A great night’s sleep and the great outdoors don’t often go hand in hand. First of all, there’s the soundscape ringing in your ears—enthusiastic crickets, mysterious howls and scary scratchings. Then there’s the creepy crawly factor; wondering what that is tickling your face, whether something got into your sleeping bag, if you need to get up for the hundredth time to investigate. Not to mention a ton of other environmental factors—being freezing at night, roasting in the morning, sleeping on the hard ground, needing to trek into the forest for the bathroom…not exactly the makings of a sound sleep.
Even Bear Grylls must have sleepless nights when camping. But it doesn’t have to be that way. Check out these tips to get a better sleep in nature, and enjoy a more restful camping trip.
1. Prepare for all weather extremes
It may be sunny blue skies during the daytime but that doesn’t mean there’ll be any warmth left at night. As you probably know, the clearer the sky, the colder it’s likely to be at night without any cloud cover. Nothing makes a camping trip more miserable than being freezing cold, or getting soaking wet. It will certainly ruin your sleep and you might end up feeling unwell on the journey home. So even if you’re setting off in shorts and a t-shirt, pack plenty of warm clothes for night-time. That includes jackets, gloves, a variety of head and neckwear, plus a good set of waterproofs.
2. Shop wisely for your camping gear
You’ll probably be needing things like your sleeping bag, your tent and your roll mat to last you more than one trip, right? So it’s worth spending a little extra when you’re shopping for your camping gear. Do your research for the best brands and models and choose quality and durability over price if you’re doing some hardcore camping in extreme conditions.
Also, consider their purpose before you get carried away. For instance, if you’re only going camping in your back garden, a 4-season sleeping bag probably isn’t needed! So after doing some online research, go into your local outdoors store and ask plenty of questions. The staff should be pretty knowledgeable and can help you pick out camping gear for your requirements. If you’ve done your homework first, this’ll be a lot easier.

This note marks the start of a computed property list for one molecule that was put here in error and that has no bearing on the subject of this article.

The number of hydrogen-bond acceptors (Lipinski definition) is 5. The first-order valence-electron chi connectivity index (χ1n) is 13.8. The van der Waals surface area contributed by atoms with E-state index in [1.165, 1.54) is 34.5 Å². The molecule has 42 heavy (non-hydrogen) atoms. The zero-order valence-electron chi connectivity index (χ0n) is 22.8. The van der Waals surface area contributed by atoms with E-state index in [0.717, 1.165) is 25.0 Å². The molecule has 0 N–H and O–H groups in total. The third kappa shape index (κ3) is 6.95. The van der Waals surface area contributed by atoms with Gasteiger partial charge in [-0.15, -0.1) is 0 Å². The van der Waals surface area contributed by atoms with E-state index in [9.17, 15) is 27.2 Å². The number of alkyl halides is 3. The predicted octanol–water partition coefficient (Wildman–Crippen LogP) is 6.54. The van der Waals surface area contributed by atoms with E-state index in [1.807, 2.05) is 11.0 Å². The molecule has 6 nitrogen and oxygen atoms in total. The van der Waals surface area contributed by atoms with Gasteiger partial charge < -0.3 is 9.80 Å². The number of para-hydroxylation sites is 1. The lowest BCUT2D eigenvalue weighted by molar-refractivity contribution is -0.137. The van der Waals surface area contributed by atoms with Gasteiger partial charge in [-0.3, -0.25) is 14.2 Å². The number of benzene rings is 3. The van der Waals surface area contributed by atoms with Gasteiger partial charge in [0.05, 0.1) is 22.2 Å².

3. Take whatever extra luxuries you need
You’re not going to impress anyone by trying to be all tough and refusing any little luxury that could help you sleep. After all, this is meant to be a trip that you enjoy, not a survival test. You also won’t be able to get as much out of each day if you’re wrecked after getting no sleep. So complement your sleeping bag with something soft to lie on; no one will judge you for making a smart decision.
Same goes for accessories like earplugs and eye masks. The earplugs can help you block out all the sounds of nature that you don’t want to hear; whether it’s those mysterious howls or your partner’s snores. While the eye mask can help you sleep past 5am, when the sunlight would otherwise light up your tent. (Of course, you might be an early bird and be well up by this time already; more on that in a sec.)
No matter where I’m camping, I bring a little stove to boil hot water so that I can make tea, or soup, or porridge in the morning. It’s always handy having these little luxuries in your arsenal, a little home comfort in the midst of the wilderness.
4. Adjust your body clock
At home, you might stay up watching movies until 1am and sleep in until 9am (at least). But in the great outdoors, this probably won’t be an option. There’ll probably be little to keep you occupied past 9pm, even if your book is a cracker. Plus, the sun will likely wake you up early in the morning; even if its light doesn’t penetrate your eye mask, your tent can get quite hot, pretty soon.
So respect the circadian rhythms of Mother Nature herself. Get to bed early, get your recommended 7 hours’ sleep in, and you’ll find yourself refreshed come morning. (If not, go for a nice dip in the freezing lake nearby. That’ll do it.)
Who knows, this new routine of following natural light might even help you sleep better when you get home. So it’s definitely worth a try.
Hopefully, these tips can give you a little inspiration for making your next camping trip a little comfier. Of course, if you’re spending the daytime hiking and exploring and generally soaking up the wonders of the natural world, you’re bound to be sleepier at night-time; but these tips will ensure you have a comfier environment to lay down your head for an awesome night’s sleep.
This article was written by Sarah Cumming and brought to you by Sleep Advisor.